Nashvillians can help serve the city’s rising homeless population by dropping spare change or dollar bills into refurbished parking meters under a new program Mayor Karl Dean rolled out Tuesday.
With the so-called Adopt-A-Meter campaign — modeled after a successful initiative in Denver, Colo. — the hope is to attract private businesses to sponsor meters that would be branded with their company logos, decorated with public art and labeled as special “donation meters.”
Money collected from the machines, which would be placed throughout downtown, are to be designated specifically for homeless services, a distribution process supervised by the Metro Homelessness Commission in conjunction with Metro Public Works. The first company that sponsored a meter is Southwest Airlines, with Piedmont Natural Gas Company following suit.
Most projections, depending on the night, register Nashville’s homeless population to be somewhere between 3,000 and 4,000 people, a figure that’s grown in short time, perhaps even doubling from five years ago.
“Homelessness is not a government issue. It’s not a nonprofit issue. It’s a community issue,” Dean told a crowd at a downtown luncheon where he announced the new program. “So let’s use pocket change to change the lives of homeless individuals and families in our city.”
By the mayor’s account, the program launched in 2007 in Denver has flourished, underscored by the 86 meters that now dot that city’s urban core and the more than $100,000 in donations they bring in annually. Dean said the Adopt-A-Meter campaign there has also helped reduce panhandling.
“I’m hoping we’ll have a lot of participation, and that we’ll bring in a lot of income,” Dean said. “I don’t want to give out numbers, but I think it’s a very compelling program. It’s an opportunity for our very generous corporate citizens to get involved in an effort to help out the homeless.”
Metro Councilman Erik Cole, who chairs the homeless commission, said dollars collected from Nashville’s Adopt-A-Meter program would more than likely help the commission fund nonprofits to hire outreach workers to work one-on-one with the downtown homeless population.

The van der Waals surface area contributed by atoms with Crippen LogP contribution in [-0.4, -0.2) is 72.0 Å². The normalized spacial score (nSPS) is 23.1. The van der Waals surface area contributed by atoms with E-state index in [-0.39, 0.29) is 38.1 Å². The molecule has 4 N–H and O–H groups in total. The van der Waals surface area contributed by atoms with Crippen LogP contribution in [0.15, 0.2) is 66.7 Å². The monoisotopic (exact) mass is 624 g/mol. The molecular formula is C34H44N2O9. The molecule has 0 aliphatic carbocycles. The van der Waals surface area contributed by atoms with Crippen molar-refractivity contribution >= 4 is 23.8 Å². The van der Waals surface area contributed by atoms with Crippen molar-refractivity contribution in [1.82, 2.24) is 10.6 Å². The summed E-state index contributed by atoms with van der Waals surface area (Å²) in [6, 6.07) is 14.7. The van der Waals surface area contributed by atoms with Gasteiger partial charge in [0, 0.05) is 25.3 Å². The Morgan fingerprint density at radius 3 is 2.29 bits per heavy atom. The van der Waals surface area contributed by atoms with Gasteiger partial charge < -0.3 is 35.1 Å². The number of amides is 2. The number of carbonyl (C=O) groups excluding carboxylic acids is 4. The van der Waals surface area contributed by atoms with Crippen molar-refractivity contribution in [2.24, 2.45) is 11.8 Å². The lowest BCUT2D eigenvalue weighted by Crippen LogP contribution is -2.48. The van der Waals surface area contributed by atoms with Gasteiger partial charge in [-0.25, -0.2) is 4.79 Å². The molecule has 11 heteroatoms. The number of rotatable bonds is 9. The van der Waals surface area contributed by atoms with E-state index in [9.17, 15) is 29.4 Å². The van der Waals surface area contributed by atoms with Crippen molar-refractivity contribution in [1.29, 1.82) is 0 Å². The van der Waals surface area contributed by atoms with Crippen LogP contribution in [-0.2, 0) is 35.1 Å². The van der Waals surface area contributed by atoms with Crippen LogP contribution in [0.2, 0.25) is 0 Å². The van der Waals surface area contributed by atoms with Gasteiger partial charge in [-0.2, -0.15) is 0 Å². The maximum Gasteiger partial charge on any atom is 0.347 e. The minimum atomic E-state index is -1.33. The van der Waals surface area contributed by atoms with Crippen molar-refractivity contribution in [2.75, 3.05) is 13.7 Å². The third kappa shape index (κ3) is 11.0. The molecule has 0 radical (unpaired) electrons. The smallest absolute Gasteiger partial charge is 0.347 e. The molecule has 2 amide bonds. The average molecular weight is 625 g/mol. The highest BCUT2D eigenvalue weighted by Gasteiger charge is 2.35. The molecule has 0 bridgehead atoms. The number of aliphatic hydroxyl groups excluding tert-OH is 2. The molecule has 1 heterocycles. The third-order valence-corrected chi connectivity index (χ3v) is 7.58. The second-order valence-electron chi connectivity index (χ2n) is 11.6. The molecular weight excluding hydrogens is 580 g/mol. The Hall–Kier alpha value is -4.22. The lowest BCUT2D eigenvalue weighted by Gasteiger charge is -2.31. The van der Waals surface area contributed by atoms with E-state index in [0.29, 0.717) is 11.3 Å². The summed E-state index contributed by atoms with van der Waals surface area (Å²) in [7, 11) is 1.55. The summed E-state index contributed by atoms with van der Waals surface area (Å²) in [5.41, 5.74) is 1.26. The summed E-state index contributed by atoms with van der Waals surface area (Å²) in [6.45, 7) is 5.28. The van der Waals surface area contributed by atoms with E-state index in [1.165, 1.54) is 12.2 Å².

“The idea is, right now police workers are our social workers,” Cole said. “We have very few outreach workers in the city. So we want to use these funds and this program to hire individuals to interact with people on the street.”
Besides its Adopt-A-Meter program, Denver is frequently cited by civic activists for its progressive approaches to homelessness, programs that includes Denver’s “housing first” initiative, as well as plans that provide health services.
“In many ways, they took the lead,” said former Vice Mayor Howard Gentry, a longtime advocate for homeless outreach and current CEO of the Nashville Area Chamber of Commerce’s Public Benefit Foundation. “A lot of their initiatives are out of the box, so to speak, and they’re working.”
Gentry said Metro’s next step should be to “get the homeless off the street” by improving housing access, something he believes Metro is uniquely positioned to carry out.
“We have an opportunity to do what cities like Denver don’t have an opportunity to do,” Gentry said. “Because we’re a metropolitan city, and we’re not dealing with different municipalities and other governments within our boundaries, we’re able to come together in a collaborative way a lot easier than cities like Atlanta and Denver.”